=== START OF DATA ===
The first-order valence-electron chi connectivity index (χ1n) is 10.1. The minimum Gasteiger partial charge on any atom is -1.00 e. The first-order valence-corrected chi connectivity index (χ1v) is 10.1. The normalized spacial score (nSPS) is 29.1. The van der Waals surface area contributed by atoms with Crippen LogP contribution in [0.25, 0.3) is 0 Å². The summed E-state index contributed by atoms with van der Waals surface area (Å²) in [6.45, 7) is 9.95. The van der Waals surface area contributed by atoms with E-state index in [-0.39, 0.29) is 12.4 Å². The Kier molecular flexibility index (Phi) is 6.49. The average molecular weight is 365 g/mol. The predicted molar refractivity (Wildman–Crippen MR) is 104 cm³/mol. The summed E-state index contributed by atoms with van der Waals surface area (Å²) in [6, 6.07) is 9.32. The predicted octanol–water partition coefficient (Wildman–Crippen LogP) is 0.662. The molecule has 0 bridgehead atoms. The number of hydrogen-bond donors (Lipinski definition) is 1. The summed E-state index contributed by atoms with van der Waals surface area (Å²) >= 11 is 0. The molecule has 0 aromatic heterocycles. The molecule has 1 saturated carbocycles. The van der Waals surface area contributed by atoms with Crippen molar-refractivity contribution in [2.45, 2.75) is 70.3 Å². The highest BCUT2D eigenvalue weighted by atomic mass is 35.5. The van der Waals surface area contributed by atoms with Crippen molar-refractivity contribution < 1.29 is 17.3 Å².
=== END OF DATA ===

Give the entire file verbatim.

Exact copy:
The first-order valence-electron chi connectivity index (χ1n) is 10.1. The minimum Gasteiger partial charge on any atom is -1.00 e. The first-order valence-corrected chi connectivity index (χ1v) is 10.1. The normalized spacial score (nSPS) is 29.1. The van der Waals surface area contributed by atoms with Crippen LogP contribution in [0.25, 0.3) is 0 Å². The summed E-state index contributed by atoms with van der Waals surface area (Å²) in [6.45, 7) is 9.95. The van der Waals surface area contributed by atoms with E-state index in [-0.39, 0.29) is 12.4 Å². The Kier molecular flexibility index (Phi) is 6.49. The average molecular weight is 365 g/mol. The predicted molar refractivity (Wildman–Crippen MR) is 104 cm³/mol. The summed E-state index contributed by atoms with van der Waals surface area (Å²) in [6, 6.07) is 9.32. The predicted octanol–water partition coefficient (Wildman–Crippen LogP) is 0.662. The molecule has 0 bridgehead atoms. The number of hydrogen-bond donors (Lipinski definition) is 1. The summed E-state index contributed by atoms with van der Waals surface area (Å²) >= 11 is 0. The molecule has 0 aromatic heterocycles. The molecule has 1 saturated carbocycles. The van der Waals surface area contributed by atoms with Crippen molar-refractivity contribution in [2.45, 2.75) is 70.3 Å². The highest BCUT2D eigenvalue weighted by atomic mass is 35.5. The van der Waals surface area contributed by atoms with Crippen molar-refractivity contribution < 1.29 is 17.3 Å².